Glass Manufacturing

Glass manufacturing, as with Steel and Ceramics, has a long-established process for manufacturing and quality control procedures.

Toughened glass (also called tempered or safety glass) is used in many settings such as Automotive and Construction where greater resilience to impact, compression, and temperature differentials are essential. Additionally, where standard glass breaks into pieces of irregular sizes with sharp edges, toughened glass fractures into regularly sized pieces with blunt edges, and tends to hold form for longer before succumbing to stress.

Float glass is typically the precursor to toughened glass and is used in modern windows. Float glass is flat glass panels strengthened by immersing them in nickel sulphide baths. This can result in nickel sulphide inclusions within the glass, which, depending on their size, can subsequently cause catastrophic failure when exposed to pressure or heat. If this occurs when the glass is in situ, the results can lead to structural failures and even loss of life.

Traditional methods for quality control consist of stress testing the glass with heat until it explodes. This destroys potentially non-compromised glass and requires further firing of the product to remelt and remake – an energy-intensive process that is expensive, wasteful, and releases further carbon into the atmosphere. The exploding plate also causes considerable mess!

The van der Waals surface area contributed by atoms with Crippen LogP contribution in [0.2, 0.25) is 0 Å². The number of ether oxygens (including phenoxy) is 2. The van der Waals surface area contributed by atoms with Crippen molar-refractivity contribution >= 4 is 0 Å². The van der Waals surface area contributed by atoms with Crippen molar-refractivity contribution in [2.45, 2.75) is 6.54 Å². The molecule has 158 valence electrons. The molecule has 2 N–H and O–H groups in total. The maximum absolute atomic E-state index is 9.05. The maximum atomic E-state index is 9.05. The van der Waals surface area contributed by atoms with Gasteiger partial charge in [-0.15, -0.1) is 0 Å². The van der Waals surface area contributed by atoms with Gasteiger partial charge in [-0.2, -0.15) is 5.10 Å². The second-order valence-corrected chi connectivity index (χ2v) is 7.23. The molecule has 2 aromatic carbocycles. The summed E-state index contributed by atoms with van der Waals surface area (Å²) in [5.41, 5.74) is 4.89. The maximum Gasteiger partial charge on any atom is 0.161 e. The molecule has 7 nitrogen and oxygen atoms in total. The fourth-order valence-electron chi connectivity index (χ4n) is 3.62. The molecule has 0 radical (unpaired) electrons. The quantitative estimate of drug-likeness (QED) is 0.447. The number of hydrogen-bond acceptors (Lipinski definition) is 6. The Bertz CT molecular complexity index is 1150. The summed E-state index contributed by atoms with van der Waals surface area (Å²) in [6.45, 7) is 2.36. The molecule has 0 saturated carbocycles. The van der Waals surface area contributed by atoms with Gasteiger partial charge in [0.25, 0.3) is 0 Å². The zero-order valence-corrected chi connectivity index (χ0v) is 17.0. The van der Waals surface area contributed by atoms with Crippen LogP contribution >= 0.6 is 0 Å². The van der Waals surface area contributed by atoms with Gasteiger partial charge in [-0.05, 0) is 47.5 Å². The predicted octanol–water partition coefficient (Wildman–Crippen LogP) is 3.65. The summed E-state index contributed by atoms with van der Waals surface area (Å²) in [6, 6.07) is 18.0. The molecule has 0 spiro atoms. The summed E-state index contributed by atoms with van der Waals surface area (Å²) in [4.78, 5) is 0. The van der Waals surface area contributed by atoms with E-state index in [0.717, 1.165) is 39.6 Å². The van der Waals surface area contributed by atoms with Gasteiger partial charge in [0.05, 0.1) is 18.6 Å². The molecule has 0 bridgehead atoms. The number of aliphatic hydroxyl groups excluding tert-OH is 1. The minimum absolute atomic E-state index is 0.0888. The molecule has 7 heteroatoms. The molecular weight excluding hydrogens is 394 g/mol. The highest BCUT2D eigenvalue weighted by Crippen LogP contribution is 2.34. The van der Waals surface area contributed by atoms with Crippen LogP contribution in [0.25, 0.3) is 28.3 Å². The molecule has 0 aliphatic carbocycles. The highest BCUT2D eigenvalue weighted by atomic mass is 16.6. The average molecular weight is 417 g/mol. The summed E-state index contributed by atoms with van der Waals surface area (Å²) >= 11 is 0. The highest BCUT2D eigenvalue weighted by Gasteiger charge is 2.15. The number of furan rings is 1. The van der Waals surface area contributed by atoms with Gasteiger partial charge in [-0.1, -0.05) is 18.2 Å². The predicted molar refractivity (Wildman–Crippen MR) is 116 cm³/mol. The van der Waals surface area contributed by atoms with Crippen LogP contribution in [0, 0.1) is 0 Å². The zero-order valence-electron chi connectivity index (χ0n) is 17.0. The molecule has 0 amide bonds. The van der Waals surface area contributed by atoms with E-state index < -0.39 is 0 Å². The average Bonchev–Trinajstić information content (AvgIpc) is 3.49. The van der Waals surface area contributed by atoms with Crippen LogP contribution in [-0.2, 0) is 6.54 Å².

i3D is using technologies developed through working with the Steel sector to identify, characterise and put in a 3D contextual map, defects within float glass. If defects are detected early, glass can be reworked without the requirement for intensive reheating, thus reducing energy consumption, a key consideration for the plant’s fiscal viability, and reducing carbon emissions. Early detection also eliminates waste from unnecessary destructive testing.

glass manufacturing